August 10, 2011--------News Archive

Clues to How Hearts, Intestines and Key Organs Form
A newly-identified protein may hold the key to keeping appetite and blood sugar in check, according to a study by York University researchers.

Human Cells Engineered To Act As Sphincter Muscles
Researchers have built the first functional anal sphincters in the laboratory, suggesting a potential future treatment for incontinence.


August 9, 2011--------News Archive

What Is Your Child's Allergy Risk?
In a first of its kind study, babies followed from birth to 4 years were found to have less allergy and asthma attacks when their moms were exposed to allergens.

Teaching Pediatricians When and How to Toilet Train
Potty training beginning at 18 months seems to be about average.


August 8, 2011--------News Archive

Why Women Suffer More Autoimmune Disease
The reason why diseases such as lupus, multiple sclerosis and rheumatoid arthritis strike women more frequently than men.

Potential New Eye Tumor Treatment Discovered
Mistakes in some microRNAs help cells lacking tumor-suppressing Rb protein to proliferate into retinoblastoma.

Amniotic Fluid Can Monitor Earlier Fetal Development
New technology help determine fetal health earlier.

WHO Child Growth Charts


The art of potty training also needs to be taught to pediatricians.

Parents often ask their doctors for advice on toilet training young children, and a new article in CMAJ (Canadian Medical Association Journal) summarizes current approaches and evidence to help physicians respond to these queries.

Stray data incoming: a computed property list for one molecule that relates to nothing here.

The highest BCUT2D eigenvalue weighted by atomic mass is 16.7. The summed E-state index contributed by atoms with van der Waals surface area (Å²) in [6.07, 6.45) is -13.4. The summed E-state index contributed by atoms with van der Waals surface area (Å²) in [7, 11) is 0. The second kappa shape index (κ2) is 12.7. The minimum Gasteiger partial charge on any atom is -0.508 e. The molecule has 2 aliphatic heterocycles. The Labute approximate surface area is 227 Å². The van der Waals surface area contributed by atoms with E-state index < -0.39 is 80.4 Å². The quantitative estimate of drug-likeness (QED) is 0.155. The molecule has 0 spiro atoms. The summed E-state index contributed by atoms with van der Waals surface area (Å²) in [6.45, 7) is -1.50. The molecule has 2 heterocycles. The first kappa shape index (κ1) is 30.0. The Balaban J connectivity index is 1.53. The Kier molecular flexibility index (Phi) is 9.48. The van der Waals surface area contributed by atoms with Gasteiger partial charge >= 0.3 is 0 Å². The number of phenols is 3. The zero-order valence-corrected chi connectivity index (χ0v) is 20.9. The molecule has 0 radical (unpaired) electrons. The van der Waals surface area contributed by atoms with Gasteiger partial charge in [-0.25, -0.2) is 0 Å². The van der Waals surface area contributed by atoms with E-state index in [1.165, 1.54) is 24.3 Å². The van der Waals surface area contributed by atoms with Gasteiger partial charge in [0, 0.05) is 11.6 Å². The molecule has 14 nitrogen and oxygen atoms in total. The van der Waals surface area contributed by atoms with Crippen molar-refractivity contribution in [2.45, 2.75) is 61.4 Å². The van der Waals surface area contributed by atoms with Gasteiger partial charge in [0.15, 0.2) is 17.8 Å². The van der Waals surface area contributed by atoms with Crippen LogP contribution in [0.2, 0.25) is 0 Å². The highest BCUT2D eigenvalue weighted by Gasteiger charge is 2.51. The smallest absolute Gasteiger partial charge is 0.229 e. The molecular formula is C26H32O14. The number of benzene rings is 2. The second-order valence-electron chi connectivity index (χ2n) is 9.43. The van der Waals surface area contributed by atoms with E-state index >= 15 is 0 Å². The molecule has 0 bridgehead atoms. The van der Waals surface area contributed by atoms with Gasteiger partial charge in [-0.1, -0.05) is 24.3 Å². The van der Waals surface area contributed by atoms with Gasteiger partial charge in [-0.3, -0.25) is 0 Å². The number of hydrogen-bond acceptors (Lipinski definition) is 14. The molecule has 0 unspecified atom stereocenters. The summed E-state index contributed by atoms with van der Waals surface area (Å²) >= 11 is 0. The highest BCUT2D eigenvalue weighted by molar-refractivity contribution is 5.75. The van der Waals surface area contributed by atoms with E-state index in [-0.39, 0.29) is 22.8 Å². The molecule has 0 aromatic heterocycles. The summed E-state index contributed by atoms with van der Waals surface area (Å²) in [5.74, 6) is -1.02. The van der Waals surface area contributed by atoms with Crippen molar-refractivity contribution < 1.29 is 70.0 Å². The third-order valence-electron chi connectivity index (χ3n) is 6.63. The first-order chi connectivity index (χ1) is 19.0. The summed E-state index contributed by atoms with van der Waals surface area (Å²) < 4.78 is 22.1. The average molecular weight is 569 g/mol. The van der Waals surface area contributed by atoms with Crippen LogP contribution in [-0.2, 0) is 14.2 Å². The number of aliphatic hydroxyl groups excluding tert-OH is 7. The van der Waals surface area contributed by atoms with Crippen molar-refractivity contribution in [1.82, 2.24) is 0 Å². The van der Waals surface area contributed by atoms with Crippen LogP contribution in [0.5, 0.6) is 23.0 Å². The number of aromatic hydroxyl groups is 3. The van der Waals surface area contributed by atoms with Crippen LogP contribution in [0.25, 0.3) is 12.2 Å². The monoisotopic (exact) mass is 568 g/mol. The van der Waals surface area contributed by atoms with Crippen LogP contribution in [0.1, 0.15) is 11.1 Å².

"Toilet training is felt to be a natural process that occurs with development, yet very little scientific information is available for physicians who care for children," writes Dr. Darcie Kiddoo, Divisions of Pediatric Surgery and Urology, University of Alberta, Edmonton, Alberta.

"In reality, toilet training is a complex process that can be affected by anatomic, physiologic and behavioural conditions."

Methods have varied over the last century from passive and unstructured to punishment-oriented and regimented.

The current child-centred approach has resulted in children being toilet trained at an older age than previous generations.

Other approaches include assisted toilet training in babies, operant conditioning with rewards for dryness and punishment for accidents, and a four-step method involving increased fluid intake, scheduled toileting, positive reinforcement and overcorrection of accidents.

Toilet training should be started when both the child and parents are ready. Both the American Academy of Pediatrics and the Canadian Paediatric Society recommend starting when a child is 18 months old and shows interest in the process.

There is some evidence that indicates more negative outcomes in children who started toilet training late (after age 2 or 3 in various studies.) Negative outcomes associated with toilet training include refusal to void stool, hiding while defecating, leakage and daytime wetting or urinary tract infections.

However, few studies have addressed the link between methods and adverse outcomes.

"In the absence of evidence, the treating physician must rely on expert opinion and should turn to the Canadian Paediatric Society and the American Academy of Pediatrics for advice for patients that is unlikely to cause harm," concludes the author.

Original article: http://www.eurekalert.org/pub_releases/2011-08/cmaj-wah080411.php